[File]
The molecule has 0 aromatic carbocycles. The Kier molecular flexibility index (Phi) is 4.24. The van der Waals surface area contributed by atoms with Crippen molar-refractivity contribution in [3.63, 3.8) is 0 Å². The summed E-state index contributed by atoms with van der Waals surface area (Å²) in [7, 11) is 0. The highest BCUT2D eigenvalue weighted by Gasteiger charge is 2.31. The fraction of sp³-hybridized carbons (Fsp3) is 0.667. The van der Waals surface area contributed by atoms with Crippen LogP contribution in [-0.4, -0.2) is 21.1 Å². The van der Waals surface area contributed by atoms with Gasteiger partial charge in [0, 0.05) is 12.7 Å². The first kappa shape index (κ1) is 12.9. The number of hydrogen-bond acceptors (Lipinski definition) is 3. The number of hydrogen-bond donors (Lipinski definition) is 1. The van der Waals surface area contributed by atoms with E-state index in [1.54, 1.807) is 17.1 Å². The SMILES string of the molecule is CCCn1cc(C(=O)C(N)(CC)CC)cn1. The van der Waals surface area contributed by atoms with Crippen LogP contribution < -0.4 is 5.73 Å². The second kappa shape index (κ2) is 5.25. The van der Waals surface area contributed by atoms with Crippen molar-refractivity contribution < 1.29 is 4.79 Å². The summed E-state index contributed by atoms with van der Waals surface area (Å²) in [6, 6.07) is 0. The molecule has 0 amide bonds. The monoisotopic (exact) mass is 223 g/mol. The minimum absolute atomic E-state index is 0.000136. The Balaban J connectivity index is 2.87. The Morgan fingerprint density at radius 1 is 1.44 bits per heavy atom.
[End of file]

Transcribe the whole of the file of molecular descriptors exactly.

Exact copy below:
The molecule has 0 aromatic carbocycles. The Kier molecular flexibility index (Phi) is 4.24. The van der Waals surface area contributed by atoms with Crippen molar-refractivity contribution in [3.63, 3.8) is 0 Å². The summed E-state index contributed by atoms with van der Waals surface area (Å²) in [7, 11) is 0. The highest BCUT2D eigenvalue weighted by Gasteiger charge is 2.31. The fraction of sp³-hybridized carbons (Fsp3) is 0.667. The van der Waals surface area contributed by atoms with Crippen LogP contribution in [-0.4, -0.2) is 21.1 Å². The van der Waals surface area contributed by atoms with Gasteiger partial charge in [0, 0.05) is 12.7 Å². The first kappa shape index (κ1) is 12.9. The number of hydrogen-bond acceptors (Lipinski definition) is 3. The number of hydrogen-bond donors (Lipinski definition) is 1. The van der Waals surface area contributed by atoms with E-state index in [1.54, 1.807) is 17.1 Å². The SMILES string of the molecule is CCCn1cc(C(=O)C(N)(CC)CC)cn1. The van der Waals surface area contributed by atoms with Crippen LogP contribution < -0.4 is 5.73 Å². The second kappa shape index (κ2) is 5.25. The van der Waals surface area contributed by atoms with Crippen molar-refractivity contribution < 1.29 is 4.79 Å². The summed E-state index contributed by atoms with van der Waals surface area (Å²) in [6, 6.07) is 0. The molecule has 0 amide bonds. The monoisotopic (exact) mass is 223 g/mol. The minimum absolute atomic E-state index is 0.000136. The Balaban J connectivity index is 2.87. The Morgan fingerprint density at radius 1 is 1.44 bits per heavy atom.